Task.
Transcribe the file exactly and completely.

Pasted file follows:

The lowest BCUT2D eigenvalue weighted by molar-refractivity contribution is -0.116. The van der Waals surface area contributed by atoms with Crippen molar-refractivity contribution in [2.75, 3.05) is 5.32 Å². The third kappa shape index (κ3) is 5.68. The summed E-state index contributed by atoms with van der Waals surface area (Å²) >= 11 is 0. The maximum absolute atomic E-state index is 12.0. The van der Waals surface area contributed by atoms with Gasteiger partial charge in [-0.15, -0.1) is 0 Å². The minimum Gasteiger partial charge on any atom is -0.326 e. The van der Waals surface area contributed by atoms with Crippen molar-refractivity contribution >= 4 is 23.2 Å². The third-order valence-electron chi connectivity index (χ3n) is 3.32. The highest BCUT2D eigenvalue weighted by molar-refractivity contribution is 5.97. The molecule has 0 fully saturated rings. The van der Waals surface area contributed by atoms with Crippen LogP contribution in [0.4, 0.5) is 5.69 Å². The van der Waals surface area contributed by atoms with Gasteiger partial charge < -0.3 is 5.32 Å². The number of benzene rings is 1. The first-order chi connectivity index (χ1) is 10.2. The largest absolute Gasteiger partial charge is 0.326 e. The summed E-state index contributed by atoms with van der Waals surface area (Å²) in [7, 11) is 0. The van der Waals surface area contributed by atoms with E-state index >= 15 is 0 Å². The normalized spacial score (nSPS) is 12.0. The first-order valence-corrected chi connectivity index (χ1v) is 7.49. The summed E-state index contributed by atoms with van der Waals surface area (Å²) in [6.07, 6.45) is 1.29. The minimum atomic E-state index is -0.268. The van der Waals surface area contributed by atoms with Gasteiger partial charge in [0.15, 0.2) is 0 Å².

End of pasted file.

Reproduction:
The lowest BCUT2D eigenvalue weighted by molar-refractivity contribution is -0.116. The van der Waals surface area contributed by atoms with Crippen molar-refractivity contribution in [2.75, 3.05) is 5.32 Å². The third kappa shape index (κ3) is 5.68. The summed E-state index contributed by atoms with van der Waals surface area (Å²) >= 11 is 0. The maximum absolute atomic E-state index is 12.0. The van der Waals surface area contributed by atoms with Gasteiger partial charge in [-0.15, -0.1) is 0 Å². The minimum Gasteiger partial charge on any atom is -0.326 e. The van der Waals surface area contributed by atoms with Crippen molar-refractivity contribution >= 4 is 23.2 Å². The third-order valence-electron chi connectivity index (χ3n) is 3.32. The highest BCUT2D eigenvalue weighted by molar-refractivity contribution is 5.97. The molecule has 0 fully saturated rings. The van der Waals surface area contributed by atoms with Crippen LogP contribution in [0.4, 0.5) is 5.69 Å². The van der Waals surface area contributed by atoms with Gasteiger partial charge < -0.3 is 5.32 Å². The number of benzene rings is 1. The first-order chi connectivity index (χ1) is 10.2. The largest absolute Gasteiger partial charge is 0.326 e. The summed E-state index contributed by atoms with van der Waals surface area (Å²) in [7, 11) is 0. The van der Waals surface area contributed by atoms with E-state index >= 15 is 0 Å². The normalized spacial score (nSPS) is 12.0. The first-order valence-corrected chi connectivity index (χ1v) is 7.49. The summed E-state index contributed by atoms with van der Waals surface area (Å²) in [6.07, 6.45) is 1.29. The minimum atomic E-state index is -0.268. The van der Waals surface area contributed by atoms with Gasteiger partial charge in [0.15, 0.2) is 0 Å².